Researchers from the University of Tokyo turned to radiological imaging to get a better sense of what happens to the brains of adolescents who are victims of frequent bullying—and the results are alarming.
According to the study findings published in Molecular Psychiatry , young people who are bullied by their peers are at greater risk for episodes of psychosis, with their brains experiencing lower levels of a neurotransmitter glutamate responsible for regulating emotions. The authors, led by Naohiro Okada, MD, PhD, of the University of Tokyo’s International Research Center for Neurointelligence, said this chemical messenger in the brain plays a role in regulating impulse control and could serve as a target for treating psychotic disorders, such as schizophrenia.
“Studying these subclinical psychotic experiences is important for us to understand the early stages of psychotic disorders and for identifying individuals who may be at increased risk for developing a clinical psychotic illness later on,” Okada said in a statement.
Okada and the other authors added that those who experience psychosis or who have schizophrenia are shown to have lower-than-normal levels of glutamate in the brain’s anterior cingulate cortex (ACC) region, responsible for regulating emotions and decision-making. This study is one of the first to show there is a potential causal link between bullying and lower levels of glutamate.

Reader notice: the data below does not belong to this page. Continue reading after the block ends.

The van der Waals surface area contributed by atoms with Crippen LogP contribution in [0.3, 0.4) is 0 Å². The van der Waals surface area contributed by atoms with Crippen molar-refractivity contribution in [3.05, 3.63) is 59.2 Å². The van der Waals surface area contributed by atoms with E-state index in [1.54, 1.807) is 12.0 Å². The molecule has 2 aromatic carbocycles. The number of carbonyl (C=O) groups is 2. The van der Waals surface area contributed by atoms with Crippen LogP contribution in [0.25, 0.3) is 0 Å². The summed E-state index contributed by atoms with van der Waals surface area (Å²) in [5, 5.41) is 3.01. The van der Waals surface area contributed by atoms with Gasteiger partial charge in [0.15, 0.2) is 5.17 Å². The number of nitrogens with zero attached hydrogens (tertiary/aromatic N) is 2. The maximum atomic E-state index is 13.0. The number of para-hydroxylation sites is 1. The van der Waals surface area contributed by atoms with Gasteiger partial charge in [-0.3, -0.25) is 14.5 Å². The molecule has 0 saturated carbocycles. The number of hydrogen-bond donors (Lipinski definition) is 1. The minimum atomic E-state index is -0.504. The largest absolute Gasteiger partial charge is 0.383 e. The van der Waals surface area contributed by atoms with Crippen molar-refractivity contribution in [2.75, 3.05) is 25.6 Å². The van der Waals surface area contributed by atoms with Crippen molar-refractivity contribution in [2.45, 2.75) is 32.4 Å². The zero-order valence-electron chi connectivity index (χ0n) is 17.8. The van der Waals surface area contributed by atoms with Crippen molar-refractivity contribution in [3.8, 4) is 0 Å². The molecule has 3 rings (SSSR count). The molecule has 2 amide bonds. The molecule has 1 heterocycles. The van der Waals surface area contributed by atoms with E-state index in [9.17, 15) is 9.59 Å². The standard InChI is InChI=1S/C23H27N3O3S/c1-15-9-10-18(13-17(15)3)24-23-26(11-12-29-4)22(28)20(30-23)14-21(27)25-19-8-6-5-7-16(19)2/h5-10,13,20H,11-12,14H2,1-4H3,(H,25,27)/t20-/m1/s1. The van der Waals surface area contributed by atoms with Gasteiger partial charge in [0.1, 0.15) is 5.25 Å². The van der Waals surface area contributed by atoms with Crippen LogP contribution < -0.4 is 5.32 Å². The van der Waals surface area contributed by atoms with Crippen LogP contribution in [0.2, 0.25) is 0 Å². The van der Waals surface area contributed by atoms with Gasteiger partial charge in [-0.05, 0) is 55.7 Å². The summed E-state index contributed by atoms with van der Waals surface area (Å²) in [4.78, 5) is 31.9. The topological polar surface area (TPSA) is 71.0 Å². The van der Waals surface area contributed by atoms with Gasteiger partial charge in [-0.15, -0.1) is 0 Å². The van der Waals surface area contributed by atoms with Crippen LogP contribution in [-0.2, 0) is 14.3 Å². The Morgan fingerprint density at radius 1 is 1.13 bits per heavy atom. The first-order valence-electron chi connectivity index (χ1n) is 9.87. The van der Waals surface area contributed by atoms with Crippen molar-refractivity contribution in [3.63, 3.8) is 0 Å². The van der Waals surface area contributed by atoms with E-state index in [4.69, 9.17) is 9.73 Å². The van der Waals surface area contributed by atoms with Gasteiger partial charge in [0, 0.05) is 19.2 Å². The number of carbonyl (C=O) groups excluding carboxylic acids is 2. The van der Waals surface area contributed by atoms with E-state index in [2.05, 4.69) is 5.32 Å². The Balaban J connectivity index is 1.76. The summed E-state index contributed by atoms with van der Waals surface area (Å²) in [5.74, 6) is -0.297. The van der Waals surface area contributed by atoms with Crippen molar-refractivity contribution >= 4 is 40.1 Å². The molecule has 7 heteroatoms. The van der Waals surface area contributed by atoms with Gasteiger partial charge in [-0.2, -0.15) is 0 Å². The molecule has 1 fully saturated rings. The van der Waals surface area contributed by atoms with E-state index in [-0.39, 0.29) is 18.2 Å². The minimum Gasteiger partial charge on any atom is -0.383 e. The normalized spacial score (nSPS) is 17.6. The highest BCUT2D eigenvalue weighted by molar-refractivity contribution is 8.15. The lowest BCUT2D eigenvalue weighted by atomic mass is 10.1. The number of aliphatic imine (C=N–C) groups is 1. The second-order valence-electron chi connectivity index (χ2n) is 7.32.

For the research, a cohort under 18 years of age had the ACC region of their brains examined with magnetic resonance spectroscopy (MRS), which measures brain structure and function. The researchers measured glutamate levels at the time of the imaging and at later dates to assess progressive changes over time. Study participants were also surveyed on their level of bullying (none to severe) and the type (physical or verbal), as well as any interventions they received to help them cope.
While none of the subjects of the study had full episodes of psychosis, bullying was associated with subclinical psychotic experiences, meaning they showed symptoms without meeting the criteria for a psychotic disorder. Symptoms included abnormal behavior, paranoia, hallucinations, delusions, and incoherent speech—which are consistent with known negative outcomes of bullying, such as violence and suicide. Additionally, the researchers found that higher levels of these symptoms were associated with lower levels of glutamate in the ACC region.
Okada said interventions could improve outcomes and potentially stop a full blown psychotic state from emerging.
“First and foremost, anti-bullying programs in schools that focus on promoting positive social interactions and reducing aggressive behaviors are essential for their own sake and to reduce the risk of psychosis and its subclinical precursors,” he said. “These programs can help create a safe and supportive environment for all students, reducing the likelihood of bullying and its negative consequences.”
Despite identifying a potential target of pharmacological interventions, Okada said nonpharmacological interventions, such as therapy, could be enough to restore neurological balance.
The full study is available at the link below.